Galway ultra-runner, Richard Donovan, is attempting to become the first person to run seven marathons in seven continents in under five days, all in aid of GOAL's efforts to alleviate the suffering of people affected by famine and drought in the Horn of Africa.
Mr Donovan previously set a record for running seven marathons on seven continents in five days, 10 hours, and eight minutes in 2009, spending almost half of this time in the air getting from one marathon destination to the other. He did this to raise funds for GOAL's work in Darfur. However he now hopes to break five days to set another new milestone and once again highlight GOAL’s work with some of the poorest people in the world. He will fund the entire project out of his own project.
The ‘World Marathon Challenge’ began yesterday, February 1, with Mr Donovan running a marathon on mainland Antartica, with the starting time set at approximately 7pm Sydney time (GMT +11 ). He then plans to run the classic 42.195km (26.2 miles ) distance in Cape Town (South Africa ), Sao Paulo (South America ), Orlando (North America ), London (Europe ), Hong Kong (Asia ), and Sydney (Australia ).
The hope is to finish his seventh and final marathon by 7pm Sydney time on Monday, February 6, thereby managing to complete the marathons in less than five days, or a mere 120 hours.
Speaking just before he left, Mr Donovan said that running consecutive sub four-hour marathons is not a problem; it is the other factors involved in this mammoth challenge that he is more concerned about.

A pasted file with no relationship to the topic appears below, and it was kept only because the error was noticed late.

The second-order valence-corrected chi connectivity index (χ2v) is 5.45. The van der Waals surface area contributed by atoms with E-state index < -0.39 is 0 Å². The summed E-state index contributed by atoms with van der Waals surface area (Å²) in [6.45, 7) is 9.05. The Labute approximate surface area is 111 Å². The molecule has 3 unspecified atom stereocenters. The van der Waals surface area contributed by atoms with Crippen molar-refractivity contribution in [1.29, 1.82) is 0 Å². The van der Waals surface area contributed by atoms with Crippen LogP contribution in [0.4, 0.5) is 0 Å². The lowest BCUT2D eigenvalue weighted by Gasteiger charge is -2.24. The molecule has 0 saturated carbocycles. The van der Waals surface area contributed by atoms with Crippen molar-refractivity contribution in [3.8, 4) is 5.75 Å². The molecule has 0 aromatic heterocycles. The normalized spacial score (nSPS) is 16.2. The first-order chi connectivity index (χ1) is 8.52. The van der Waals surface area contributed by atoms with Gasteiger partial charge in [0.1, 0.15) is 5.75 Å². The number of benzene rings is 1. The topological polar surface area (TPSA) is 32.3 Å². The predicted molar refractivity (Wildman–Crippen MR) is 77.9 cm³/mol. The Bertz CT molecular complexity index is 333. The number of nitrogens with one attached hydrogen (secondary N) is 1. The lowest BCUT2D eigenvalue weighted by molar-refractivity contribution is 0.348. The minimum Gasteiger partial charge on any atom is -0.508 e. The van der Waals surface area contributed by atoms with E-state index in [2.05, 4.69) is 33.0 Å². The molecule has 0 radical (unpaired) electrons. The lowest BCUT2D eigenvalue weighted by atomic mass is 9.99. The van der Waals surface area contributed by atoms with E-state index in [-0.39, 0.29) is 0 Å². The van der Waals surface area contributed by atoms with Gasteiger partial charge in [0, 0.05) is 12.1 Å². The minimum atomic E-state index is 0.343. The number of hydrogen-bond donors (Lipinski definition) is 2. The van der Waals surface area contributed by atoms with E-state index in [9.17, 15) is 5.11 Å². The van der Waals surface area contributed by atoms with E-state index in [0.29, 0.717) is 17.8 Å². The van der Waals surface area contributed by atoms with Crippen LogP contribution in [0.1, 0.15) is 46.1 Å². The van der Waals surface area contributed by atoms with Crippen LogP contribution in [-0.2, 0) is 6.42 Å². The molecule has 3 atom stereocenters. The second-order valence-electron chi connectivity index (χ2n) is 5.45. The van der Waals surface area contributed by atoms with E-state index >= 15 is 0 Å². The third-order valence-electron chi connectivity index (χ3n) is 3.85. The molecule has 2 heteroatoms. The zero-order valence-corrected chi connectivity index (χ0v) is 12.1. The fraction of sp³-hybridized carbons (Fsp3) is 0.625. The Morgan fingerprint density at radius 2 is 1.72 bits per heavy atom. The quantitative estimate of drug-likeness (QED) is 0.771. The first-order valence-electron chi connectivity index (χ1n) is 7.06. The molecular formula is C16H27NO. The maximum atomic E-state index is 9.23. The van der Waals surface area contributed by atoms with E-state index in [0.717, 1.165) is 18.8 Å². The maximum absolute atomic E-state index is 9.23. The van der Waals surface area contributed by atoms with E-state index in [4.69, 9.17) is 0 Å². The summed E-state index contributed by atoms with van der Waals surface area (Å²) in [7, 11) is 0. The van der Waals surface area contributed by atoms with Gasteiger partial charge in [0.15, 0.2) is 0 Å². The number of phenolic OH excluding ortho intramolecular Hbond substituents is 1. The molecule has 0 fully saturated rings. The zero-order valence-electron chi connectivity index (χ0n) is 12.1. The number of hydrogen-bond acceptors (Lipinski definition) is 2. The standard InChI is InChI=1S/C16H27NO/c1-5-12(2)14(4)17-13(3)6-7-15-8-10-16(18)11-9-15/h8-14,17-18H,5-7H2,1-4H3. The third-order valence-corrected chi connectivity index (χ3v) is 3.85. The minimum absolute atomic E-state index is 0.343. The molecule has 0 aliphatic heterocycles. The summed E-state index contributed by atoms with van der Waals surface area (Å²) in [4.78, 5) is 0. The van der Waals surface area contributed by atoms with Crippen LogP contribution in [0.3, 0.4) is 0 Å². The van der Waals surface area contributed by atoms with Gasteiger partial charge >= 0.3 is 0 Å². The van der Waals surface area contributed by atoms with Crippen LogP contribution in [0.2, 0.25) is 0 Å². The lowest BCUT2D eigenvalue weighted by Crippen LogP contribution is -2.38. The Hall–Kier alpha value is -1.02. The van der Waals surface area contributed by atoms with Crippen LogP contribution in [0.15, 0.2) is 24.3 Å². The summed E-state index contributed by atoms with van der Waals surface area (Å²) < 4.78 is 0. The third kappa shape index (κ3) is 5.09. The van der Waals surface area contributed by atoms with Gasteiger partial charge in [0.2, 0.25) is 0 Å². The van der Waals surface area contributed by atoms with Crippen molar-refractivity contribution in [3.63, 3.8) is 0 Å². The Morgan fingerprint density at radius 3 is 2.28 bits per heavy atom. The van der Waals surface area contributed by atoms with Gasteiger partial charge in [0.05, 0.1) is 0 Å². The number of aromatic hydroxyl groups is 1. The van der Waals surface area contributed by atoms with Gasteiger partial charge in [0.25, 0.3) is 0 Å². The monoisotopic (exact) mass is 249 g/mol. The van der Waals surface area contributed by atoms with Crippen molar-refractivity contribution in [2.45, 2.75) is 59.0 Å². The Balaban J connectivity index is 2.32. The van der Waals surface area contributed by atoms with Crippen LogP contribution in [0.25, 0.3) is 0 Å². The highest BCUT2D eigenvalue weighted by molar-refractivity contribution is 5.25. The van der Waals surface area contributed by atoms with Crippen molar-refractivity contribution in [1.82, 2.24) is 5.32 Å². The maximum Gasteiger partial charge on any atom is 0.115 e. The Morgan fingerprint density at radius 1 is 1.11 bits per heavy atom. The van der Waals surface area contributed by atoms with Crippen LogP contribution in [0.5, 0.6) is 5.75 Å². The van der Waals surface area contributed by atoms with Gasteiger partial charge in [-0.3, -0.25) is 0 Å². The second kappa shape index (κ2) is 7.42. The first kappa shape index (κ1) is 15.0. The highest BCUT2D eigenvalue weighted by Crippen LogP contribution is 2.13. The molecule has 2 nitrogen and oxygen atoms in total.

“It’s the jet-lag, temperature fluctuations, and the inability to keep down food that are worrying me most. I’ve run in the Antarctic numerous times before, so that doesn’t bother me that much. I’m more worried about how I will be feeling when I get to the fifth marathon at London.
“At that stage, I’ll have run four marathons in temperatures ranging from -20c in the Antarctica to perhaps +30c in Sao Paulo, so I’ll be quite fatigued and the temperature fluctuations will have affected me. And I will still have three marathons to go at that stage.”
Aside from any physical effort, the logistical challenge is enormous. Mr Donovan must travel several thousand kilometres from Ireland just to get to the starting point in the interior of the Antarctic. The Russian Novo base in the Antarctic Circle, 4,200km south of Cape Town, is his first marathon stop. He plans to commence his marathon several hours before a Russian cargo plane's scheduled return flight to Cape Town. Depending on wind conditions and temperatures, which could be about -20C, he hopes to finish his marathon on the frozen continent within 4.5 hours and immediately board the flight to Cape Town. He will travel alone around the globe, with one carry-on bag containing his gear, and will fly economy on regular commercial airline flights. At Cape Town, he will have a mere nine hours to disembark the plane, leave the airport, run the marathon and return to check in for his next flight to Sao Paulo. In Brazil, he will have even less time, just eight hours and 50 minutes. At each location, locally-based running experts and measurers will ensure and verify he runs the correct distance on custom courses. However, as marathon fatigue and flying fatigue accumulates, the time pressures will magnify and one late flight could scupper the entire record attempt. His longest single flight will be from London to Hong Kong (11hrs 40 mins ). On arrival, he will once again have a mere nine hours to disembark the flight, get to the marathon location, run the marathon and queue for the next flight.
Mr Donovan is raising funds to support GOAL's work to alleviate the suffering of people affected by famine and drought in the Horn of Africa. If you would like to donate, visit www.worldmarathonchallenge.com